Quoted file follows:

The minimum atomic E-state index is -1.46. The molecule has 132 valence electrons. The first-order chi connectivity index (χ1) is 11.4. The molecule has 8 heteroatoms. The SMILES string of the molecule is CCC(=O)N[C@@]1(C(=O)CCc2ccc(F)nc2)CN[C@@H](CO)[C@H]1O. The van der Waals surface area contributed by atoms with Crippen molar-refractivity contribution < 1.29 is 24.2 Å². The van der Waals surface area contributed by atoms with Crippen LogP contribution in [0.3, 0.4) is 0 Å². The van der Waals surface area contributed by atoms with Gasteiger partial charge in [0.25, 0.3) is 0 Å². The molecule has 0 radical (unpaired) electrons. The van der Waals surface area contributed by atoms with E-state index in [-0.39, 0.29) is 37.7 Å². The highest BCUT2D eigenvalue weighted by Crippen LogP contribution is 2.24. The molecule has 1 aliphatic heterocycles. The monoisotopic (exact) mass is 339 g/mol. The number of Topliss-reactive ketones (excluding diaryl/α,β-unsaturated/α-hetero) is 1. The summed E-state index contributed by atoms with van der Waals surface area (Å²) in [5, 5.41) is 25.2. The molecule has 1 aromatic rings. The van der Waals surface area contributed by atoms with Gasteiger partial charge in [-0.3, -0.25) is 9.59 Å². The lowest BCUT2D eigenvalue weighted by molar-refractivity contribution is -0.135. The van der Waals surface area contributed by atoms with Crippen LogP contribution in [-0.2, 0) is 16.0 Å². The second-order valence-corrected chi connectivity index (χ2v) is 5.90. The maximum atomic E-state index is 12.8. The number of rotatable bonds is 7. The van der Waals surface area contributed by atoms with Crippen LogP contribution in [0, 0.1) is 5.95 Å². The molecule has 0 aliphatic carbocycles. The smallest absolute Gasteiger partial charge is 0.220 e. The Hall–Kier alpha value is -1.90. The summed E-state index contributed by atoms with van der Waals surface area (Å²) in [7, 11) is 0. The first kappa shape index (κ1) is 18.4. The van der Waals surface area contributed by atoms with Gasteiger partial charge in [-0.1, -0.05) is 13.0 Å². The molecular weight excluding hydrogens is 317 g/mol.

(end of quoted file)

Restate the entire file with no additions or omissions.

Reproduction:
The minimum atomic E-state index is -1.46. The molecule has 132 valence electrons. The first-order chi connectivity index (χ1) is 11.4. The molecule has 8 heteroatoms. The SMILES string of the molecule is CCC(=O)N[C@@]1(C(=O)CCc2ccc(F)nc2)CN[C@@H](CO)[C@H]1O. The van der Waals surface area contributed by atoms with Crippen molar-refractivity contribution < 1.29 is 24.2 Å². The van der Waals surface area contributed by atoms with Crippen LogP contribution in [0.3, 0.4) is 0 Å². The van der Waals surface area contributed by atoms with Gasteiger partial charge in [0.25, 0.3) is 0 Å². The molecule has 0 radical (unpaired) electrons. The van der Waals surface area contributed by atoms with E-state index in [-0.39, 0.29) is 37.7 Å². The highest BCUT2D eigenvalue weighted by Crippen LogP contribution is 2.24. The molecule has 1 aliphatic heterocycles. The monoisotopic (exact) mass is 339 g/mol. The number of Topliss-reactive ketones (excluding diaryl/α,β-unsaturated/α-hetero) is 1. The summed E-state index contributed by atoms with van der Waals surface area (Å²) in [5, 5.41) is 25.2. The molecule has 1 aromatic rings. The van der Waals surface area contributed by atoms with Gasteiger partial charge in [-0.3, -0.25) is 9.59 Å². The lowest BCUT2D eigenvalue weighted by molar-refractivity contribution is -0.135. The van der Waals surface area contributed by atoms with Crippen LogP contribution in [-0.2, 0) is 16.0 Å². The second-order valence-corrected chi connectivity index (χ2v) is 5.90. The maximum atomic E-state index is 12.8. The number of rotatable bonds is 7. The van der Waals surface area contributed by atoms with Crippen LogP contribution in [0, 0.1) is 5.95 Å². The molecule has 0 aliphatic carbocycles. The smallest absolute Gasteiger partial charge is 0.220 e. The Hall–Kier alpha value is -1.90. The summed E-state index contributed by atoms with van der Waals surface area (Å²) in [7, 11) is 0. The first kappa shape index (κ1) is 18.4. The van der Waals surface area contributed by atoms with Gasteiger partial charge in [-0.1, -0.05) is 13.0 Å². The molecular weight excluding hydrogens is 317 g/mol.